Comic books and graphic novels are a great way to read with kids. I know that some adults will dismiss them as just pictures, but they tell extremely rich stories that unfold through both visuals and words.
As a parent I was looking for a way to encourage my eight-year-old to read more outside of school assignments and homework. He was hesitant at first, not fully understanding the medium of a graphic novel. But, once we read a few together I found that he would start and finish them entirely by himself—on the way to school, on rainy days, when I said no more TV, and even in the bathroom. Sometimes, he read some in less than a day! Some of the comics and graphic novels I have collected here are books that he and I both have read, together and separately. If you are looking to get an elementary-aged child reading, graphic novels are becoming increasingly more available, diverse, and creative. Just ask author/ illustrators like Kazu Kibuishi of the Amulet series or the New York based publisher First Second who publishes “Zahra’s Paradise,” and Derek Kirk Kim’s “Tune”. They know what time it is. Enjoy the following blurbs.
Roberto Clemente “21” by Wilfred Santiago, published by Fantagraphic Books
21: The Story of Roberto Clemente is an advanced reader. It took two tries to finish this one with my son but it is an incredible book. The illustrations are gorgeous, very unique, and mixed in medium. There is also a lot of research in this book starting from the time Roberto spent in Puerto Rico as a kid, to his family, and his experience as an Afro-Latino ball player in Major League Baseball. Fantagraphic has been around for over 30 years and has published great works by artists such as Joe Sacco and The Hernandez brothers.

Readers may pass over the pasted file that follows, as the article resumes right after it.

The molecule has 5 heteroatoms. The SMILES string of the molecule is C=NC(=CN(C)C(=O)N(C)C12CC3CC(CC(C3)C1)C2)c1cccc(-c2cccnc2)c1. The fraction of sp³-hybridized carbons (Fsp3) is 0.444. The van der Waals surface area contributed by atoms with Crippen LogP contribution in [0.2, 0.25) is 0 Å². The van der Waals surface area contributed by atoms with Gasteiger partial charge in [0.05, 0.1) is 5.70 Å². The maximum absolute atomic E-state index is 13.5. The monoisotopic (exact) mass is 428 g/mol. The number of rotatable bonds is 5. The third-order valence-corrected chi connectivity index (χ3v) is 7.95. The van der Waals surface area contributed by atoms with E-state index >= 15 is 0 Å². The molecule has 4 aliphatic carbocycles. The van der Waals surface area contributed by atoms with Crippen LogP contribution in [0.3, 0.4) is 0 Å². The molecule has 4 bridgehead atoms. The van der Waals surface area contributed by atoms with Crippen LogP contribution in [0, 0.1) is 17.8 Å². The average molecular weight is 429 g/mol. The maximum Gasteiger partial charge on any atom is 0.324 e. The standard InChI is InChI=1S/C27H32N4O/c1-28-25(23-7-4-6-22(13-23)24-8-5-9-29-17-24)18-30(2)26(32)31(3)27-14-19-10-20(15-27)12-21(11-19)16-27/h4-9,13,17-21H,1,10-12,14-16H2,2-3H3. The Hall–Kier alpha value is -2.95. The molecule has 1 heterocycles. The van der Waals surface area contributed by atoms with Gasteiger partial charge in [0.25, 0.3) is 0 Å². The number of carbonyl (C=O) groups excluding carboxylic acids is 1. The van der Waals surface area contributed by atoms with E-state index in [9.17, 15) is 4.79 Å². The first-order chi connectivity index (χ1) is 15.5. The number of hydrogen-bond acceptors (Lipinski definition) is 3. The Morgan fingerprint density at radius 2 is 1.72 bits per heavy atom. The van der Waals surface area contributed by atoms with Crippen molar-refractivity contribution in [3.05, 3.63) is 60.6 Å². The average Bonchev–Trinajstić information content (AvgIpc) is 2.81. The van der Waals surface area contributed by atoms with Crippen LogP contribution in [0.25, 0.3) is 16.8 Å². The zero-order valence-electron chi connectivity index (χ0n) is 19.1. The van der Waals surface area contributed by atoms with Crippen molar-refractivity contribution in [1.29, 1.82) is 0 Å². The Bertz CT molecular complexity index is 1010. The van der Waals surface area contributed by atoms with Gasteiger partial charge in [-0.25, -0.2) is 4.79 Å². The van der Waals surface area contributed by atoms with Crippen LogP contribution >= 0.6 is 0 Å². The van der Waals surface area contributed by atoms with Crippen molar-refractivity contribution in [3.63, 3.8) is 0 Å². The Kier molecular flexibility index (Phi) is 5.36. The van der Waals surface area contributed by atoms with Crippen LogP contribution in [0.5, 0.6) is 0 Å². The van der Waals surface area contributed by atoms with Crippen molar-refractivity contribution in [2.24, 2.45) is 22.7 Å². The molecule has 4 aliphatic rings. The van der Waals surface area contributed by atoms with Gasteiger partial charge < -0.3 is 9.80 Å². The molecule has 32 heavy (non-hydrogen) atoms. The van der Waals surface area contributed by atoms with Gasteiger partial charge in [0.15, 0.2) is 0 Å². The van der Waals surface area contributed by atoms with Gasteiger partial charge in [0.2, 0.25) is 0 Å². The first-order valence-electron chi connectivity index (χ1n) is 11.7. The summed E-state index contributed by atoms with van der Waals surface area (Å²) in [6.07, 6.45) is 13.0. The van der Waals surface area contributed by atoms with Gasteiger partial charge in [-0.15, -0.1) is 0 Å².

Brotherman “The Dictator of Discipline” by Dawud Anyabwile and Guy A. Sims, published by Brotherman Comics
Brotherman Dictator of Discipline #5 is a book I recommend reading with your child, as it is a challenging read. The story is about a regular citizen named Anthony Valor who is a lawyer in the “Big City” where crime and complacency has taken over. Without guns or super powers, the hero takes down criminals with his intellect, his passion for justice and his strength. He works with the law by day and turns the city’s criminals upside down by night. I first saw Brotherman in a hip hop magazine some 17 or 18 years ago. It was first published in the early 90s, sparking an explosion of Black Comics. The family re-released the book recently and is working on new comics as part of the Brotherman legacy.
Spirited Away by Hayao Miyazaki, published by Studio Ghibli Library
Spirited Away, Vol. 1 is a mild read. By now I’m sure most of you have seen the classic animated film “Spirited Away,” but I bet many of you didn’t know that the film has been collected in several small graphic novels. The story is a classic tale of a girl named Chihiro who goes through an adventurous transformation involving magic, courage, friends and a strong will. In the story Chihiro’s family is put under a spell. In order to release her family she must work hard, struggle, trust, and leap into her abilities as a young girl and as a heroine.
Ciudad by Octavio Rodriguez, published by The Cano Spot
A very easy read for most kids, I found this independent gem from meeting the creator at the Latino Comics Expo. The story is about two kids in the Dominican Republic who live by their own rules, hustling whatever they can to live. On a bad day, they are approached by a much older crime boss who offers them a job. They take it, but life under the boss is not all that it seems to be. The story’s main protagonists talk of getting out of the game, but before they do they must make sacrifices and discover a hidden ability. With the second book already done, this story is starting to really take off.